Tommy Thompson · Tuesday June 19, 2007
Despite the much-heralded full time entrance of Juan Pablo Montoya into the Nextel Cup ranks this season, his appearance has not drastically altered the demographics of NASCAR's fan base as one might think. Montoya, the Colombian-born, open-wheel ace, and past winner of the Indianapolis 500, is not delivering on NASCAR's desire that he would pique the interests of Hispanic-Americans in this country to attend and view stock car racing events en masse. There is no reason to hurry to the Ganassi No. 42 Texaco-Havoline souvenir trailer when trackside, as there has been no "run" on Montoya merchandise as previously predicted. There are still plenty of T-shirts, seat cushions, and ball caps with Montoya's number, likeness, signature, or some combination of the three available should the throngs of new followers, anticipated to be primarily descendants from Spanish-speaking countries, eventually materialize. But don’t hold your breath…in my view, they will never appear, and it is by no fault on Montoya's part. The harsh reality is he isn't Americanâ€¦and the audience numbers have shown Americans are partial to fellow Americans when watching sports.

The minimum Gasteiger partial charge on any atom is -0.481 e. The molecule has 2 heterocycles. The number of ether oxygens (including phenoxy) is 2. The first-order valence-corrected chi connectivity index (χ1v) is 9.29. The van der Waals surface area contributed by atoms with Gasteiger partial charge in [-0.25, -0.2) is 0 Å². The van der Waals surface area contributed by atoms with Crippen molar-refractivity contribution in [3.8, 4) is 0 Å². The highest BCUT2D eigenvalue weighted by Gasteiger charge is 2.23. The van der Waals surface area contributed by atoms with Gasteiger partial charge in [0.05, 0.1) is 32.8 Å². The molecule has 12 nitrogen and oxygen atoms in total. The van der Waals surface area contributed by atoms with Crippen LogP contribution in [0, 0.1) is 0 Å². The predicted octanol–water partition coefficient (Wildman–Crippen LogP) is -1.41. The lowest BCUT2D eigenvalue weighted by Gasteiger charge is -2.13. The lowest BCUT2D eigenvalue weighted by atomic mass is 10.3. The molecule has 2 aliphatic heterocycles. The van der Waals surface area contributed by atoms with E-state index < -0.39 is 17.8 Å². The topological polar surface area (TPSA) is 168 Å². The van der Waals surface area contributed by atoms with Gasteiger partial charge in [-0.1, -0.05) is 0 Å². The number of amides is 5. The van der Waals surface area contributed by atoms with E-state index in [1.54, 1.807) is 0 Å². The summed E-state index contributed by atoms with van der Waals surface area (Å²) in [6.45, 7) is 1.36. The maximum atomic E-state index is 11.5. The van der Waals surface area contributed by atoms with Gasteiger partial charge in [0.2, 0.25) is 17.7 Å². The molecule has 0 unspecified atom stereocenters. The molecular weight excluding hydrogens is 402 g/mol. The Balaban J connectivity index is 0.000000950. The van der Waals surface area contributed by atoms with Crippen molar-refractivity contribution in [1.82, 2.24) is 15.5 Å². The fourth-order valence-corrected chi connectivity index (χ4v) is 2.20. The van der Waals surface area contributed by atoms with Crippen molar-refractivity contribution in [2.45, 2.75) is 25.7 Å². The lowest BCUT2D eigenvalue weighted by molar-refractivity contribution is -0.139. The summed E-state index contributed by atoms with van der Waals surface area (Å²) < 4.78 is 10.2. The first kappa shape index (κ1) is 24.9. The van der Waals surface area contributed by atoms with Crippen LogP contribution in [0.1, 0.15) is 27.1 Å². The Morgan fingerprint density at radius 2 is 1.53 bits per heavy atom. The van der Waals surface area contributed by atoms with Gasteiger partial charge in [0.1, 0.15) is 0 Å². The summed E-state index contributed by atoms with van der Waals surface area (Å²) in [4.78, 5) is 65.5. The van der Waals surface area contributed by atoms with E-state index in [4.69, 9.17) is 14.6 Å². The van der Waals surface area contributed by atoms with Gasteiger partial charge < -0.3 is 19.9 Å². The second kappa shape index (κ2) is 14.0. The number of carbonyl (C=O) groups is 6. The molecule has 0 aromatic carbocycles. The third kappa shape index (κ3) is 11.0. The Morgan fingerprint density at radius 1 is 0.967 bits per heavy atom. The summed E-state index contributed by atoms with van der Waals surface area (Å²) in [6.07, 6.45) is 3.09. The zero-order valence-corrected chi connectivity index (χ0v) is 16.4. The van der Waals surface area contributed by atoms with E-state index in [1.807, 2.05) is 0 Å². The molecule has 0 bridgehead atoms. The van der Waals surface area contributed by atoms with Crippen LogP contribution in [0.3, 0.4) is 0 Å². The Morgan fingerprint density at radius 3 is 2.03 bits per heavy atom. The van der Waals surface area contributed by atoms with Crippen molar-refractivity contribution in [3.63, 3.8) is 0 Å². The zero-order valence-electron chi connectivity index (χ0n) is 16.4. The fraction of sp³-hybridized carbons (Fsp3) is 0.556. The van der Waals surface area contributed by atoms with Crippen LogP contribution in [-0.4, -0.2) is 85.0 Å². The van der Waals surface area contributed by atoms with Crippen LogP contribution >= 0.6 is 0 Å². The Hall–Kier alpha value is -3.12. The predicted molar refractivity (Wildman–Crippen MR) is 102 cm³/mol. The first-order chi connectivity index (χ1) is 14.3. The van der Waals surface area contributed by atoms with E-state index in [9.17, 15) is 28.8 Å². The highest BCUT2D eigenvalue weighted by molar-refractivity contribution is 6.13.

When I use the word American, I mean it in the most all-inclusive manner with regard to race, religion, and gender that it can be used. U.S. sports enthusiasts are by-and-large blind to an athlete's background, but they are not so liberal in their preference that their sports heroes are from elsewhere other than the good old U.S. of A. It’s a fact that would behoove the sanctioning body of NASCAR, as well as team owners, to keep in mind for future reference. An infusion of a large number of foreign-born drivers, regardless of their ethnicity, would be sure to adversely affect gate receipts at the track and the number of viewers in this country watching races in their living rooms.